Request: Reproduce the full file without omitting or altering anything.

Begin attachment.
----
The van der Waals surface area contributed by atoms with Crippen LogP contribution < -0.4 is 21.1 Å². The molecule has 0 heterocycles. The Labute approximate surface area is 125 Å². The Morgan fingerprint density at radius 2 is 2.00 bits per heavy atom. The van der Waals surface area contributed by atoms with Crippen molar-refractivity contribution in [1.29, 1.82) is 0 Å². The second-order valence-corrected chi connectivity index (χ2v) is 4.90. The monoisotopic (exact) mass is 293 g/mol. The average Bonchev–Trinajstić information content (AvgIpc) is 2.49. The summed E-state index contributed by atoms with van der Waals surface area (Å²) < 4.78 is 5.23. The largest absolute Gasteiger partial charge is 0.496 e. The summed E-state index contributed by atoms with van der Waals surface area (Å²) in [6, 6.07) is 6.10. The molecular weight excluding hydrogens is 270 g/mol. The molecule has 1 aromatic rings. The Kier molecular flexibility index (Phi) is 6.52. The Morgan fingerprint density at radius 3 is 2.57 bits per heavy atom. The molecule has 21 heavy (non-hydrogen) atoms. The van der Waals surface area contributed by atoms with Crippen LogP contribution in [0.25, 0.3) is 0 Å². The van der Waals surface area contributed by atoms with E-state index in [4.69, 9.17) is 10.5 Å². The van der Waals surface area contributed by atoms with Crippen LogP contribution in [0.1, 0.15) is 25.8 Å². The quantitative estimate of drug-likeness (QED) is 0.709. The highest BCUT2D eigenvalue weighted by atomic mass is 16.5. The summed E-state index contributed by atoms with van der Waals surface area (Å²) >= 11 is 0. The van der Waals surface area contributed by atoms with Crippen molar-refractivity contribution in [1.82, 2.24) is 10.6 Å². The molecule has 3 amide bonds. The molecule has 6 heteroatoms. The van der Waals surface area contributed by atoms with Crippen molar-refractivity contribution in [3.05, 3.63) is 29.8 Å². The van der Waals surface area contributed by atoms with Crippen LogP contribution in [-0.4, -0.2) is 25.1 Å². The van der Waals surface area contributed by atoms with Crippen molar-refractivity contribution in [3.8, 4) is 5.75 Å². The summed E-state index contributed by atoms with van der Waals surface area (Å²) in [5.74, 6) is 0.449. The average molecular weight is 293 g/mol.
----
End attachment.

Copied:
The van der Waals surface area contributed by atoms with Crippen LogP contribution < -0.4 is 21.1 Å². The molecule has 0 heterocycles. The Labute approximate surface area is 125 Å². The Morgan fingerprint density at radius 2 is 2.00 bits per heavy atom. The van der Waals surface area contributed by atoms with Crippen molar-refractivity contribution in [1.29, 1.82) is 0 Å². The second-order valence-corrected chi connectivity index (χ2v) is 4.90. The monoisotopic (exact) mass is 293 g/mol. The average Bonchev–Trinajstić information content (AvgIpc) is 2.49. The summed E-state index contributed by atoms with van der Waals surface area (Å²) < 4.78 is 5.23. The largest absolute Gasteiger partial charge is 0.496 e. The summed E-state index contributed by atoms with van der Waals surface area (Å²) in [6, 6.07) is 6.10. The molecular weight excluding hydrogens is 270 g/mol. The molecule has 1 aromatic rings. The Kier molecular flexibility index (Phi) is 6.52. The Morgan fingerprint density at radius 3 is 2.57 bits per heavy atom. The molecule has 21 heavy (non-hydrogen) atoms. The van der Waals surface area contributed by atoms with Crippen LogP contribution in [0.25, 0.3) is 0 Å². The van der Waals surface area contributed by atoms with E-state index in [4.69, 9.17) is 10.5 Å². The van der Waals surface area contributed by atoms with Crippen LogP contribution in [0.1, 0.15) is 25.8 Å². The quantitative estimate of drug-likeness (QED) is 0.709. The highest BCUT2D eigenvalue weighted by atomic mass is 16.5. The summed E-state index contributed by atoms with van der Waals surface area (Å²) >= 11 is 0. The van der Waals surface area contributed by atoms with Crippen molar-refractivity contribution in [1.82, 2.24) is 10.6 Å². The molecule has 3 amide bonds. The molecule has 6 heteroatoms. The van der Waals surface area contributed by atoms with Crippen molar-refractivity contribution in [3.05, 3.63) is 29.8 Å². The van der Waals surface area contributed by atoms with Crippen LogP contribution in [-0.4, -0.2) is 25.1 Å². The van der Waals surface area contributed by atoms with Crippen molar-refractivity contribution in [3.8, 4) is 5.75 Å². The summed E-state index contributed by atoms with van der Waals surface area (Å²) in [5.74, 6) is 0.449. The average molecular weight is 293 g/mol.